Why have eggs gone up so much in price this year?

Why have eggs gone up so much in price this year?

New York () — Several foods have become more expensive this year. But nothing comes close to rising egg prices.

Until November of this year, without adjusting for seasonal changes, egg prices increased by 49%, according to data from the Bureau of Labor Statistics.

Since earlier this year, a deadly bird flu has reduced poultry flocks, specifically turkeys and laying hens. That is one of the reasons for the relentless rise in prices. But the situation has been exacerbated by high feed and energy costs for producers, as well as high demand in the supermarket.

Experts think the peak is over, but until these conditions improve, you could still pay more for eggs at the supermarket.

Wholesale prices reach a record

Bird flu has been a problem in the US for several months, but in recent weeks wholesale prices have hit records.

Since last week, “prices have been rising for nine straight weeks … setting new daily records since Thanksgiving week,” said Karyn Rispoli, editor of Egg Price Current for Urner Barry, which provides egg market data. food.

Midwestern large eggs, the benchmark for eggs sold in the shell, hit $5.46 a dozen on Friday, Rispoli said, citing data from Urner Barry. At this time last year, Urner Berry data shows, that price was around $1.70.

Eggs have gotten a lot more expensive this year. Brandon Bell/Getty Images

One of the reasons for the increase? There is not enough supply.

“There just hasn’t been enough production to support the incredibly strong retail demand that we’ve seen this year,” Rispoli said. The supply has been limited by the deadly bird flu.

The current outbreak of highly pathogenic avian influenza began in the US around February and has persisted throughout the year. The last major outbreak of bird flu in the United States was in 2015. But that one was contained in June of that year, said Brian Earnest, senior animal protein economist at CoBank.

“This year, we have continued to see flock depopulations throughout the year, and are expected to continue to see that through 2023,” he said, noting that “we are going to see a tight supply situation and elevated price environment going forward.”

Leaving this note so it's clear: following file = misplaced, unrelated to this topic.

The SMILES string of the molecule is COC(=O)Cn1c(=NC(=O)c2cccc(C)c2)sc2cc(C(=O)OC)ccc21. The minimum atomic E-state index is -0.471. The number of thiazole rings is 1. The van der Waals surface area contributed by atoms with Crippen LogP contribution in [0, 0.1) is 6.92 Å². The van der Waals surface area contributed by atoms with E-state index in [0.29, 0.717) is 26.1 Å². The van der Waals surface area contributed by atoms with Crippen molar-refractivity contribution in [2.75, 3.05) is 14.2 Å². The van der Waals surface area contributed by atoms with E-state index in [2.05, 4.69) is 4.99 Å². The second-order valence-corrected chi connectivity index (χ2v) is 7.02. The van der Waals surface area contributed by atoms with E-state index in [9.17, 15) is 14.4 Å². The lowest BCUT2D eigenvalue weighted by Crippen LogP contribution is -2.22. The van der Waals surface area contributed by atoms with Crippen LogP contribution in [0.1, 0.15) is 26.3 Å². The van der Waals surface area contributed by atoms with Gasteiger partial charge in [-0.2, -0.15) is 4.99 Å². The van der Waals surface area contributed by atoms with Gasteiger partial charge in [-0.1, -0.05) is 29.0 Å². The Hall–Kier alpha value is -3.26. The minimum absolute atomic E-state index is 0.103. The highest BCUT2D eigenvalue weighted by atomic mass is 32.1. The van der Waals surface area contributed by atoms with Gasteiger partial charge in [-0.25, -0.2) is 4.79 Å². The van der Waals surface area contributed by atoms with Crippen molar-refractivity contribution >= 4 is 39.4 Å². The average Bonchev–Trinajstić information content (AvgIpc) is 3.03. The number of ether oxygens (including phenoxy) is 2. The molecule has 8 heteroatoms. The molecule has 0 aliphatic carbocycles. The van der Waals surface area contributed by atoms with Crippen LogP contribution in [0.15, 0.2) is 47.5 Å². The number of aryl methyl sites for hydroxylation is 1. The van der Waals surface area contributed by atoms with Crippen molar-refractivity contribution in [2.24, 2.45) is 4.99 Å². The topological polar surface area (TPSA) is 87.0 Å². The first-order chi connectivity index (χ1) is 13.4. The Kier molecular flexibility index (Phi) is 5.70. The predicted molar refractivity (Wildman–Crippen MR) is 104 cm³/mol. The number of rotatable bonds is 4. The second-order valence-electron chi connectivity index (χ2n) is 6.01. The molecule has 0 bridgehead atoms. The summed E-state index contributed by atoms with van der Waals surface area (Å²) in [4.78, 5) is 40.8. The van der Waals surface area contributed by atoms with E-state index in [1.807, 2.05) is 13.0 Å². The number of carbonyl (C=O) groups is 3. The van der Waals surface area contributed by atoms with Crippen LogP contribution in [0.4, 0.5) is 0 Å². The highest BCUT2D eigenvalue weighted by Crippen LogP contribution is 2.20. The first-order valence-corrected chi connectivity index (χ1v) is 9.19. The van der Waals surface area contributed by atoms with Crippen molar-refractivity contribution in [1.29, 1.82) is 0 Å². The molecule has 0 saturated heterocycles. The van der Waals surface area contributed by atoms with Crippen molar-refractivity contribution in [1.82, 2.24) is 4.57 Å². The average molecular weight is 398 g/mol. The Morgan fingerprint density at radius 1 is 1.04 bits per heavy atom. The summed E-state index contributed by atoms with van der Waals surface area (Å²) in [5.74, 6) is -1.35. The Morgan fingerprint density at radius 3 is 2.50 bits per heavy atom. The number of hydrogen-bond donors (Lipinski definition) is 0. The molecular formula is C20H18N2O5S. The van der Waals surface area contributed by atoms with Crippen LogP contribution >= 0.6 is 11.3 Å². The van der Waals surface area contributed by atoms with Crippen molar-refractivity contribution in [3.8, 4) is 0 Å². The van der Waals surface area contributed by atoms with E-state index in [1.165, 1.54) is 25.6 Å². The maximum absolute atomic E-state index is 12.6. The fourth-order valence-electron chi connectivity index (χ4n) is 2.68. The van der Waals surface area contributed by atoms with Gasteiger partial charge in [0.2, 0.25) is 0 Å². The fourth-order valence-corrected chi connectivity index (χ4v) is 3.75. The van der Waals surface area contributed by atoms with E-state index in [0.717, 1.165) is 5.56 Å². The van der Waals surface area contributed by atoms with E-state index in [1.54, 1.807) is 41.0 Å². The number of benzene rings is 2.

Around 60 million birds have died due to the disease so far, according to the Department of Agriculture (USDA, for its acronym in English). Of those, about 43 million are laying hens, according to USDA data provided by the American Egg Board, a farmer-funded group that markets eggs.

Still, farmers have been able to moderate losses. “Our growers learned many hard lessons from 2015,” said Emily Metz, CEO of the American Egg Board. Some farmers have been able to restock their flocks, lessening the net impact on flock size and egg supply. In early December, there were about 308 million hens laying eggs for consumption, versus the 328 million of December 2021according to the USDA.

Shortage of supply isn’t the only thing contributing to rising egg prices, Metz said. Higher fuel, feed and other costs to the producer are also pushing up wholesale prices, he said. And then there is the huge demand for eggs, which increases at this time of year.

The demand for eggs remains high

People buy more eggs during the holidays, when they bake and cook more and eat breakfast at home more often.

Wholesale prices tend to rise in the winter because of these habits, Earnest said. That has “caused a very strong market condition.”

Year-round demand for eggs has also been strong.

Although prices have soared, egg sales are only down 2% per unit at retail in the year to December 4, according to data from IRI, a market research firm.

Shoppers have been accepting high prices at the grocery store as they withdraw from restaurant visits. And while eggs have gotten more expensive, they still cost less than other proteins.

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A deadly bird flu has killed millions of poultry this year. Mario Tama/Getty Images

As that holiday demand spike passes, wholesale prices are expected to drop.

“Based on current trading values ​​and market conditions, it looks like the market may finally have peaked,” Rispoli said. Wholesale prices on Friday were the same as on Thursday, the first time prices had held steady since October, she said.

“Several suppliers have informed us…that their orders are slowing down” in the week before Christmas, he added. By then, “most grocery stores have removed the inventory they’ll need for the holidays.”

It could take another three to six months for prices to moderate at retail, said KK Davey, chair of IRI and NPD thought leadership, and even longer for prices to come down to what they were last year.

“It may take longer,” he said.

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Written by Editor TLN

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